The Asia Pacific accounted for 8.4% of the world's oil production in 2020. The region was led by China and India, China being the world's fifth-largest oil-producing nation. In recent years, Asia's share of world oil production has been on a slow but steady decline, though Asia accounts for 77% of world oil demand growth through 2025, meaning that its reliance on oil imports will increase to 81% by 2025.
This is primarily a consequence of flat regional oil production during a period of rising overall global output. However, demand continues unabated, as the Asia Pacific region consumes most of the world's oil, roughly 38% in 2020, primarily driven by China's demand.
- The biggest oil producers in Asia are China, India, and Indonesia.
- China accounts for more than half of the total production in Asia and imports additional oil to meet domestic demand.
- Malaysia and Thailand are also among the largest oil producers in Asia.
- India is the third-largest oil-consuming country, after the U.S. and China.
- Demand remains strong, with the Asia Pacific consuming 38% of the world's oil production.
Asian oil output was 7.4 million barrels per day (BPD) in 2020. While a number of countries in the region have discovered large new reserves, others face declining production from aging oil fields. Consequently, analysts expect production trends to continue for the region as a whole.
China is the biggest oil producer in the region by a substantial margin, accounting for 5 million barrels of oil per day. It is responsible for slightly more than half of Asia's total production and announced in 2019 that it would increase capital investment in oil production by 20%. China hopes to increase its output to become more energy independent, as the country imported over 10 million barrels per day in 2019 to meet domestic demand.
The oil industry in China is led by several of the largest energy companies in the world: China Petroleum and Chemical Corporation, known as Sinopec; China National Offshore Oil Corporation, or CNOOC; and PetroChina. These three companies produce the majority of the country's total annual production.
India produced 771,000 barrels per day in 2020. While production growth has steadied in recent years, oil consumption in India continues to grow by leaps and bounds. India ranks as the third-largest oil consumer in the world after the U.S. and China.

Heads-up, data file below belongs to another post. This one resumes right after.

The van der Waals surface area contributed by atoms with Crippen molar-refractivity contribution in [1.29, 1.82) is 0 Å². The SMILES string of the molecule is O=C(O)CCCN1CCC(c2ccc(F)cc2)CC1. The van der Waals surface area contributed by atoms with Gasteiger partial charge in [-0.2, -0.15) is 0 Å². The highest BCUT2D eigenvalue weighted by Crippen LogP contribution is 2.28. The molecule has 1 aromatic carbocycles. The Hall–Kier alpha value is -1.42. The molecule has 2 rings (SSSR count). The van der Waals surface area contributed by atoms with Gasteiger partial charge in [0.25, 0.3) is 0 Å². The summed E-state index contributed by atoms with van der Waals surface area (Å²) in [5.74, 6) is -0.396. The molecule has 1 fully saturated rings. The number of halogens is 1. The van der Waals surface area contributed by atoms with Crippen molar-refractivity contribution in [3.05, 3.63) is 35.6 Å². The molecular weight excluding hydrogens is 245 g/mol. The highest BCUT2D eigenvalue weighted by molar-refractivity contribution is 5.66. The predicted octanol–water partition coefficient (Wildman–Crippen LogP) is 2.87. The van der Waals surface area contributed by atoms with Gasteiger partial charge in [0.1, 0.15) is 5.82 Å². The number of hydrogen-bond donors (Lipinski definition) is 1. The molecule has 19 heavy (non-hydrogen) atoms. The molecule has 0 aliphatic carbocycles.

Oil production in India is dominated by the state-owned enterprise, Oil and Natural Gas Corporation, which accounted for roughly 71% of domestic production. Cairn Oil & Gas, Vedanta Limited, the Indian subsidiary of the British oil and gas company, Cairn Energy PLC, is the second-largest contributor to India's oil market, producing 24% of India's domestic crude oil.
Indonesia comes in behind India with the production of about 743,000 barrels per day in 2020. In the 1990s up until 2000, when production was at a high, Indonesia produced between 1.5 million and 1.7 million barrels per day.
Since that period, however, production has followed a nearly unbroken downward trend to the current level. In 2009, the combination of declining production in aging oil fields along with rising domestic demand compelled Indonesia to exit the Organization of Petroleum Exporting Countries (OPEC), of which it had been a member since 1962. It rejoined only to leave again in 2016.
PT Chevron Pacific Indonesia, a subsidiary of the American energy giant Chevron Corporation, and PT Pertamina are two of the largest oil producers in Indonesia. Foreign oil companies including Total SA, ConocoPhillips, and CNOOC are also significant producers in the region.
Malaysia produced 596,000 barrels of oil per day in 2020, most of which was extracted from offshore fields. Over the past decade, production has been fairly steady with a slight downward trend since 2016. As the oil and gas sector is an important part of Malaysia's economic growth, the government has concentrated on increasing hydrocarbon production.
The number of barrels of oil produced each day globally in 2020.
Petroliam Nasional Berhad, also known as Petronas, is Malaysia's state-owned energy corporation. It controls all oil and gas resources in the country and is responsible for the development of those assets. International integrated oil and gas companies, such as ExxonMobil Corporation, Murphy Oil Corporation, and Royal Dutch Shell PLC, are involved with Petronas in oil production activities in Malaysia.
Oil production in Thailand in 2020 was 418,000 barrels per day. Thailand must import large quantities of oil to meet growing domestic demand as domestic crude oil reserves are declining. There has been little investment in upstream activities due to political crises, flooding, and difficulty in passing revisions to the Petroleum Act.
Chevron is the main oil producer in Thailand. It operates Thailand's largest oil field, Benjamas, and has investments in many other important production sites in the country. Thailand's state-owned oil company, PTT Exploration and Production, is the country's second-largest oil producer. Other international companies involved in oil production in Thailand include Coastal Energy Company and Salamander Energy PLC.
Which Country in Asia Produces the Most Oil?
In Asia, China produces the most oil. In 2020, the country produced 4.93 million barrels per day. The country after China that produced the most oil in Asia was India.
What Countries Are the Biggest Oil Producers?
In 2020, the biggest oil producers and the amount of oil they produced are the United States (18.60 million barrels per day), Saudi Arabia (10.82), Russia (10.50), Canada (5.26), and China (5.93).
Who Has the Most Oil?
Venezuela has the largest oil reserves in the world. The country is estimated to have 300.0 billion barrels of oil in reserves, however, much of these reserves are difficult to reach. After Venezuela, Saudi Arabia has the most oil reserves at 266.5 billion barrels.